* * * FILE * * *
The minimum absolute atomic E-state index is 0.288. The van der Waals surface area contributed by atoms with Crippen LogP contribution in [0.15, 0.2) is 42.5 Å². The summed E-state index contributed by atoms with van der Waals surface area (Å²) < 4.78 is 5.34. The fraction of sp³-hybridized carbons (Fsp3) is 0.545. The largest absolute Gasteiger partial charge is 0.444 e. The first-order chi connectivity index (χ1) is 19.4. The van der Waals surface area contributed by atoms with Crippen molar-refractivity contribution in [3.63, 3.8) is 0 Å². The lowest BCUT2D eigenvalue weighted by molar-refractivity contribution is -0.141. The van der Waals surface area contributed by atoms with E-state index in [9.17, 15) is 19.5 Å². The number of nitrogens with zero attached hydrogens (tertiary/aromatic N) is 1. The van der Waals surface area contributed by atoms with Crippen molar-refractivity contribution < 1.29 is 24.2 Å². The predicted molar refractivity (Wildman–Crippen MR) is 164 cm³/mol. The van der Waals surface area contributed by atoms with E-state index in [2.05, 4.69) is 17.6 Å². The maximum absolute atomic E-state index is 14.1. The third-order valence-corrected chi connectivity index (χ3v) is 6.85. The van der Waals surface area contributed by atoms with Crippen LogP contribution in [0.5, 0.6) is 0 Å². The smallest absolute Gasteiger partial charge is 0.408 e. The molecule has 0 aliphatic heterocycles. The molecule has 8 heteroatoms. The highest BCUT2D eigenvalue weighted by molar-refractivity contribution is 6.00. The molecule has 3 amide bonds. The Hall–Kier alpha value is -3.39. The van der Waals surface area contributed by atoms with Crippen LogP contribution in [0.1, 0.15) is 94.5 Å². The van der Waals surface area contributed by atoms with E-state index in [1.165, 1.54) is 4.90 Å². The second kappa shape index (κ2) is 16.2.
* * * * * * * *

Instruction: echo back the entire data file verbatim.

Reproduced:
The minimum absolute atomic E-state index is 0.288. The van der Waals surface area contributed by atoms with Crippen LogP contribution in [0.15, 0.2) is 42.5 Å². The summed E-state index contributed by atoms with van der Waals surface area (Å²) < 4.78 is 5.34. The fraction of sp³-hybridized carbons (Fsp3) is 0.545. The largest absolute Gasteiger partial charge is 0.444 e. The first-order chi connectivity index (χ1) is 19.4. The van der Waals surface area contributed by atoms with Crippen molar-refractivity contribution in [3.63, 3.8) is 0 Å². The lowest BCUT2D eigenvalue weighted by molar-refractivity contribution is -0.141. The van der Waals surface area contributed by atoms with E-state index in [9.17, 15) is 19.5 Å². The number of nitrogens with zero attached hydrogens (tertiary/aromatic N) is 1. The van der Waals surface area contributed by atoms with Crippen molar-refractivity contribution < 1.29 is 24.2 Å². The predicted molar refractivity (Wildman–Crippen MR) is 164 cm³/mol. The van der Waals surface area contributed by atoms with E-state index in [2.05, 4.69) is 17.6 Å². The maximum absolute atomic E-state index is 14.1. The third-order valence-corrected chi connectivity index (χ3v) is 6.85. The van der Waals surface area contributed by atoms with Crippen LogP contribution in [0.5, 0.6) is 0 Å². The smallest absolute Gasteiger partial charge is 0.408 e. The molecule has 0 aliphatic heterocycles. The molecule has 8 heteroatoms. The highest BCUT2D eigenvalue weighted by molar-refractivity contribution is 6.00. The molecule has 3 amide bonds. The Hall–Kier alpha value is -3.39. The van der Waals surface area contributed by atoms with Crippen LogP contribution in [0.1, 0.15) is 94.5 Å². The van der Waals surface area contributed by atoms with E-state index in [1.165, 1.54) is 4.90 Å². The second kappa shape index (κ2) is 16.2.